Washington knows no fury like a tourist scorned, and on Columbus Day the city rocked with the rage of sightseers turned away from the Washington Monument and the Smithsonians.

Why? After nine months of fingerpointing and politicking, the Congress had not yet passed its budget. So the federal government had to shut down.

Unfortunately for the politicians, the Capitol was still open. Twelve thousand tourists waited outside. Those who got in jammed the galleries, booing loudly when Congress adjourned to comittee sessions.

Later one group cornered a distinguished-looking man they thought was a congressman, angrily calling him a “dim bulb.” (He turned out to be a reporter.) Legislators cowered in their offices.

The message was clear: watch out, Mr. and Ms. Congressperson. You have dithered and dallied long enough. You have allowed the federal deficit to swell to a mind-numbing $293.7 billion; you have allowed the S & L crisis to land in the wallets of ordinary taxpayers; you have stalled the legislative agenda. About the only thing you have managed is to vote yourselves pay raises and get yourselves re-elected.

Was it not the privilege of the ruling elite that led irate Parisians to storm the Bastille 200 years ago? If those Washington tourists on Columbus Day weekend had been armed with pikes rather than maps of the closed Smithsonians, we might have had a bloodbath.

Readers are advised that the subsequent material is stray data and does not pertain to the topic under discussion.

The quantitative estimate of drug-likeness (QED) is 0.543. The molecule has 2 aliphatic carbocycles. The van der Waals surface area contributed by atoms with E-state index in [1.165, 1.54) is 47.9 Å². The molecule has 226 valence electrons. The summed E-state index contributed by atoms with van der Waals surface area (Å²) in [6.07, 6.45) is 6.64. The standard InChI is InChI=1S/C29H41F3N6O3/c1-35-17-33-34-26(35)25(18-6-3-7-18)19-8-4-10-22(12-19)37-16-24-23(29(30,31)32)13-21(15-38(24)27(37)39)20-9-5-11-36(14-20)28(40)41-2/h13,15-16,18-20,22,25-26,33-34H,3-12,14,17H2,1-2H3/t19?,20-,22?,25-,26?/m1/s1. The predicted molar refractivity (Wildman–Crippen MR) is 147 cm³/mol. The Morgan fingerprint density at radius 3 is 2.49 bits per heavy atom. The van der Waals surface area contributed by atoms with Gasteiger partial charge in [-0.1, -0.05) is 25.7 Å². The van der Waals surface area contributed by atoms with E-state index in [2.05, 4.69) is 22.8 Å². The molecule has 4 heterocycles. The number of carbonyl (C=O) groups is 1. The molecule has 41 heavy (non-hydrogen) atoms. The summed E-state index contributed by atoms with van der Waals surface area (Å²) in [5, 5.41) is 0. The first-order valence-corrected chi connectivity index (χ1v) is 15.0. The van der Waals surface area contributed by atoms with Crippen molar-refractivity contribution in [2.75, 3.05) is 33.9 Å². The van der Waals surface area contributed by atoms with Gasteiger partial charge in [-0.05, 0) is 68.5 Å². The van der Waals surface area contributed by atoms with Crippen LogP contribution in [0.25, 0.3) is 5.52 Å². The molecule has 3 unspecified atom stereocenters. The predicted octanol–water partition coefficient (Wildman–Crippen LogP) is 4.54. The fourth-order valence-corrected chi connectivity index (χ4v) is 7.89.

Limousines On Parade

I came to Washington as a Senate aide in 1956, and never have I seen an uglier public mood. It threatens our system—if not from the revolt of citizens sick of red ink and thirsting for blood, then from apathy, which saps the vitality of our democratic process.

The current crisis began last January when President Bush offered a $1.23 trillion budget, which, by sleight-of-hand accounting (the kind that would land you or me in jail), held the deficit to a “mere” $63.1 billion. Lawmakers stalled for months, missing every single deadline they had to come up with an agreement.

Then in September, morning newscasts showed solemn legislators streaming by in their limousines on their way to the Andrews Air Force Base budget summit; evening newscasts showed them streaming back out.

Was anything happening? Nothing, commented Newsweek, “Unless you count telling stories and drinking coffee as productive activities.”

Finally, the result of their labors emerged: a five-year, $500 billion budget-deficit-reduction measure that took only five days to be rejected by Congress.

Article continues below

“We pulled a rabbit out of the hat,” moaned one Senate staffer, “and it mooned us.”

Drifting With The Polls

As I write, the paralysis continues, perhaps signaling what Alexander Solzhenitsyn calls the first symptom of the end of a society: “the decline of civic courage.” The waffling President, and the congressmen and senators, drift with the polls, unwilling to offend special interests, unwilling to take a stand on taxes or spending cuts. So the deficit climbs, the economy sinks.

This surrender of political responsibility breeds massive public disillusionment, which takes two forms.